On the Shangpa & Jonangpa

Commentators on earlier posts have asked or made reference to relationships between the Shangpa lineage and the Jonangpa.[1] In response, I thought to sketch some of the overlapping threads among Shangpas and Jonangpas in order to draw a few historical connections.

The Shangpa lineage, as Tibetologist Matthew Kapstein has described, is like “some vine that adorns a whole forest without being able to stand by itself” so much so that it “may strike one who follows its twists and turns as being virtually an omnipresent element in Tibetan Buddhism.”[2] Being so, its fairly safe to say that transmissions from the Shangpa lineage have penetrated each of the mainstream Sarma (or “New School”) traditions of Buddhism in Tibet while no institutionalized representation of the contemporary Shangpa tradition is known to survive in Tibet today. With striking parallels, transmissions associated with the Jonangpa are also like an unbroken vine complexly intertwined within many of today’s mainstream traditions. However, despite the (still) common conception that the Jonangpa no longer endure as a living tradition, they maintain an institutional presence in contemporary Tibet.

As the Tibetan sources tell us, the Shangpa was initiated by the Tibetan master Khyungpo Naljor (978/990-1127) who ventured to India and Nepal to receive tantric initiations, and who through his visionary encounters with the wisdom dakinis Niguma and Sukhasiddhi received the essential teachings of Niguma and the mahāmudrā instructions that have become the hallmark of the tradition. The predominate teachings of the tradition are derived from the Indian adepts, Vajrāsana, Rāhula, Maitripa, as well as Niguma and Sukhasiddhi. In addition to an emphasis on a specific practice associated with the six-armed Mahākala, the Shangpa stress the practices consolidated into the Five Golden Teachings.[3]

Though Khyungpo Naljor is credited with establishing over a hundred sites in and around the area of Zhang zhong in the valley of Shang in central Tibet, and his immediate disciples are known to have established several each on their own, it seems that the only monastery of the Shangpa that persisted in Tibet up to the early part of the 20th century was Mokchok Monastery.[4] Instead, the Shangpa have passed on through numerous streams within the dominant currents of Buddhism in Tibet. While there are several minor lines that continue, the four main streams of the Shangpa transmission are: (1) the Samding lineage, (2) the Jagpa lineage, (3) the Thangton lineage, and (4) the Jonang lineage. The Jagpa lineage has succeeded from the master Jagchen Jampa Pal (1310-1391) through his disciple Tsongkhapa (1357-1419), becoming an integral aspect of the Geluk tradition up to the present day.

The Jonang lineage of the Shangpa is alive and well among the Jonangpa. The major figure to accumulate and synthesize the instructions of this lineage was Kunga Drolchok (1507-1566). However, the intersection between these lines occurred several generations prior to him. The lineage tree suggests that the 13th century master Khyungpo Tsultrim Gon received transmission from Khadrup Tsangma Shangton (1234-1309) who was four generations removed from Khyungpo Naljor. Kunga Drolchok then received the Samding, Jagpa, and Thangton lineages, as well as instructions in the visionary presence of the wisdom dakini Niguma. By the time of Kunga Drolchok’s disciples, such as the master Gyurmé Dechen (1540-1615), practices and instructions associated with the Shangpa were deeply embedded within the Jonang tradition. One question that needs further exploration is to what extent were these ties made or at least initiated during the lifetime of Thangtong Gyalpo (1361-1485)?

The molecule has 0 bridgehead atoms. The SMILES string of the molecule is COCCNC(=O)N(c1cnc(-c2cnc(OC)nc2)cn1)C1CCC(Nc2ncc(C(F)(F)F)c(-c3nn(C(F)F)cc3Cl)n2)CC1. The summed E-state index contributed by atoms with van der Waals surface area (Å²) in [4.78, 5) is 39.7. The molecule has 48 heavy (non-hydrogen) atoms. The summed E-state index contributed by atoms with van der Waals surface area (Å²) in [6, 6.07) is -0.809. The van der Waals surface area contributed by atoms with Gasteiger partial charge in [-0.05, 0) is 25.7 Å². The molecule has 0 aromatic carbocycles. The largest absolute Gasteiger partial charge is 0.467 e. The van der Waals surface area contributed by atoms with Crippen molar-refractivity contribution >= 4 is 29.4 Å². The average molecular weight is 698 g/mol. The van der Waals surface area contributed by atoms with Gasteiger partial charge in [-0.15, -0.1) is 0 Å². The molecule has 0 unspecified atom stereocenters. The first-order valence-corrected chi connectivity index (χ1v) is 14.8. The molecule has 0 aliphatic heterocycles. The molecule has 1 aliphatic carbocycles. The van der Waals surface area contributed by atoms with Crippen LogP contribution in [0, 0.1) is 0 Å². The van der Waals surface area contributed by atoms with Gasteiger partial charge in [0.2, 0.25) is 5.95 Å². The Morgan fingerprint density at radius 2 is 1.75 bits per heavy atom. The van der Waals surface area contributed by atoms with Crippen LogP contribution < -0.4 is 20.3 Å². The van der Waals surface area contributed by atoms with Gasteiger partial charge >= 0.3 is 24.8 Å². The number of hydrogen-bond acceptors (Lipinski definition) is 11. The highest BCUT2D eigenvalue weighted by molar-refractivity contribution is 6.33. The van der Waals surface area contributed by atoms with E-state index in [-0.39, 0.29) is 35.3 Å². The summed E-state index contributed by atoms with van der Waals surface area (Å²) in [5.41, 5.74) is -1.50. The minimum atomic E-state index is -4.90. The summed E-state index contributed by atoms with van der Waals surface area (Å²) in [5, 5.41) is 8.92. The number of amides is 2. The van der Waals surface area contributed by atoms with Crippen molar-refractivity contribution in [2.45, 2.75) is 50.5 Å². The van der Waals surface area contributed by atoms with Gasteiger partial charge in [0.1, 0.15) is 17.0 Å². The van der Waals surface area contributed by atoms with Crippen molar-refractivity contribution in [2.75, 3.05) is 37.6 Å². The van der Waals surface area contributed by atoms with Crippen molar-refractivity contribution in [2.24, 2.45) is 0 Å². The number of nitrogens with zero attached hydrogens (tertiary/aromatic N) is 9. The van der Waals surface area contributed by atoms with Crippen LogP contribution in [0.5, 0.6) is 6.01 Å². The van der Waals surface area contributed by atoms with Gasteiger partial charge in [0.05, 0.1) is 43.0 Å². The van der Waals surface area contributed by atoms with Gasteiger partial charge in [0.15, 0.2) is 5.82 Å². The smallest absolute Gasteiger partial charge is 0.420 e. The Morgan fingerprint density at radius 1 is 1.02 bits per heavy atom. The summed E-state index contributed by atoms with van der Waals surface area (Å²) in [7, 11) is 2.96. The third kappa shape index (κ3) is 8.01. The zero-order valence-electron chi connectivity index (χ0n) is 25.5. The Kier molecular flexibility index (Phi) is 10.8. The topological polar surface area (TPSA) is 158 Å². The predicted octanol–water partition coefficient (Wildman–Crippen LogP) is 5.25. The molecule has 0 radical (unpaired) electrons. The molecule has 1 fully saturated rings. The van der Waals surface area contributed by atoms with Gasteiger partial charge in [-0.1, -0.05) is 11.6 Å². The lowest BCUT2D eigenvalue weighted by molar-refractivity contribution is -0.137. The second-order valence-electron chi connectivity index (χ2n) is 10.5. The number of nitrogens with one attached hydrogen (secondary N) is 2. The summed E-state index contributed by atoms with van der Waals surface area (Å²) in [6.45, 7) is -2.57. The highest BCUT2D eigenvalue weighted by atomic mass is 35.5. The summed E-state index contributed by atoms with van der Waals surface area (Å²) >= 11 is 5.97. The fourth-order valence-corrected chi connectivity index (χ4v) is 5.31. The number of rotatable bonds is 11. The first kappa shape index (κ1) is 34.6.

As inheritor of Kunga Drolchok’s legacy and throne at Jonang, Tāranātha (1575-1635) took a keen interest in the Shangpa, writing numerous commentaries and expanding the core practice texts of the tradition. Although the lineage continued uninterruptedly for the next several generations after Tāranātha, and was received by Jonang masters in Amdo, it was not until the Dzamthang master Bamda Gelek (1844-1904) came onto the scene that this practice lineage would be commented on within the Jonang tradition with any degree of erudition or creativity. Bamda Lama wrote several works related to the Shangpa, including an extensive explanation of the Six Teachings of Niguma that is considered the authoritative work for Jonangpas. This lineage then passed onto Jamgon Kongtrul (1813-1899), and in more recent times was represented by such great masters as the late Kalu Rinpoche and his disciple Bokar Rinpoche.


1. Earlier posts include, Expressions of Emptiness and 108 Quintessential Instructions. I’ve recently taken an interest with the Shangpa in general and I hope to write more on related topics in future posts as my research on the subject develops.

2. See Kapstein, M. “The Shangs-pa bKa’-brgyud: An Unknown Tradition of Tibetan Buddhism.” In Tibetan Studies in Honour of Hugh Richardson. Aris and Suu Kyi (eds.), 140. Vikas Publishing House, 1980.

3. The Five Golden Teachings are: (1) six teachings of Niguma (ni gu chos drug), (2) precepts of mahāmudrā (phyag chen), (3) integrating experiences onto the path (lam khyer), (4) practices of the red and white khecarī (mkha’ spyod dkar dmar), (5) the deathless mind-body complex (lus sems ‘chi med).

4. See Smith, G. “The Shangs pa Bka’ brgyud Tradition.” In Among Tibetan Texts, 54. Wisdom, 2001.

Blog Category: Research Articles